In the chapel at Presbyterian Manor, an orchestral band is performing for an appreciative audience. Toes are tapping and heads are swaying to the upbeat arrangements.
Their pieces range from rolling, fluid arrangements of “Home on the Range” to lively marching tunes to hometown favorite “I’m a Jayhawk.”
Looking sharp in crisp white shirts, the band members are senior citizens who are a part of the New Horizons Band. Band members range in age from 50s to 90s, and come from within and outside of Lawrence to participate. They come to attention at the baton of John Towner, who has directed the band for nine years.
“New Horizons bands started in the early 1990s,” explains Towner. “These are groups for senior citizens who just meet someplace in the community to play their instruments. They can be orchestral bands or choral bands, big or small.”
The Lawrence chapter was started 16 years ago, and Towner is the third director. With a career behind him, Towner got involved with the band through a friend, Clyde Bysom, the band’s oldest member at 94.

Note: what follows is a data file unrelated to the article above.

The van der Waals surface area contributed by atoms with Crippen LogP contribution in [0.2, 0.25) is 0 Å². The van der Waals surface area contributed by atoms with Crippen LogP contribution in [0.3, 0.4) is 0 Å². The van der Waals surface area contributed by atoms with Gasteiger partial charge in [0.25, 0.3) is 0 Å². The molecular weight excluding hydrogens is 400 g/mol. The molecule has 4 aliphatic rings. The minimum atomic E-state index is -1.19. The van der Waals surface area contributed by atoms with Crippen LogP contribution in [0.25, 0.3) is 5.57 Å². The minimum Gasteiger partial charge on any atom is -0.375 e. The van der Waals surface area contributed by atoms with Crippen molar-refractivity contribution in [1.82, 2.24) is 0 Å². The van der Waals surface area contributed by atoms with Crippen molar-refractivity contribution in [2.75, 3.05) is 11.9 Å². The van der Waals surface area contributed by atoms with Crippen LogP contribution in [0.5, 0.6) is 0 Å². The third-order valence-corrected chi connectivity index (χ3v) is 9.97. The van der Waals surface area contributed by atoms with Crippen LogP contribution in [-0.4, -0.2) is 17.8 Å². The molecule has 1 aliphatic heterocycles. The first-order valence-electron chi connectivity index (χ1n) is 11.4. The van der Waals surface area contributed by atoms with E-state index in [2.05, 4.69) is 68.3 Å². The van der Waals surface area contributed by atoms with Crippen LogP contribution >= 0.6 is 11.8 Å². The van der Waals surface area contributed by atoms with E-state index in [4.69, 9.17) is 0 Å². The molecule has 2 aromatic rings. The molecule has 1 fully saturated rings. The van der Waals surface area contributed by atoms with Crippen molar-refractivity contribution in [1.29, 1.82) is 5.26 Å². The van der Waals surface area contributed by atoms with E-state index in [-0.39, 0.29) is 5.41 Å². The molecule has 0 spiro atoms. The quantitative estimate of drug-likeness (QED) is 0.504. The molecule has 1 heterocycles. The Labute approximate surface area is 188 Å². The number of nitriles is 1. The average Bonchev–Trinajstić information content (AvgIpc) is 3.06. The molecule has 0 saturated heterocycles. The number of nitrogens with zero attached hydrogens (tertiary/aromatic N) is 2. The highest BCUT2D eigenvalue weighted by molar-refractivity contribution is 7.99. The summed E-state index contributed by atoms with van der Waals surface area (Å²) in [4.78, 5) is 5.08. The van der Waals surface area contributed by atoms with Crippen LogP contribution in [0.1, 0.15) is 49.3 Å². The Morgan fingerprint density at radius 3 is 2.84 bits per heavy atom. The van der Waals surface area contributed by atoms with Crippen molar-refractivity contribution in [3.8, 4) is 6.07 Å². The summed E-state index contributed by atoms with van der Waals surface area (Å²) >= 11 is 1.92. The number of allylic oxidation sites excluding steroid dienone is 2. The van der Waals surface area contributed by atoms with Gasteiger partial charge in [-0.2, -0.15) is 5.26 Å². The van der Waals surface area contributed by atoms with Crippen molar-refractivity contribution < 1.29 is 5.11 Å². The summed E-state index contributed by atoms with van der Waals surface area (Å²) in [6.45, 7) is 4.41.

“I taught public school music for 38 years and then retired,” says Towner. “I could just be loafing around, but I enjoy being around people who do this.”
The group has played at Presbyterian Manor, Brandon Woods, Pioneer Ridge, Babcock Place and First United Methodist Church. They also played a few pieces at Free State High School’s winter concert. While the season runs from September to April, the group meets to practice every Friday afternoon at the Lawrence Senior Center, 745 Vt.
For some members, this group is just another musical outlet on top of a music profession. For others, it is a place for returning to an instrument long unplayed, perhaps even since high school.
The latter is the case for Kathleen Argersinger, who is one of the youngest in the group and only joined this year. She had played the flute from fifth grade through high school, and then picked it up again a couple of years ago. Wanting to improve her skills, she joined the New Horizons Band after reading about it in the newspaper.
“I love it,” Argersinger enthuses. “Everyone is so nice and genuine, and they care about each other. A lot of them are older than I am, and they are really role models for me. What’s amazing is that there are so many high quality musicians who’ve played their whole lives.”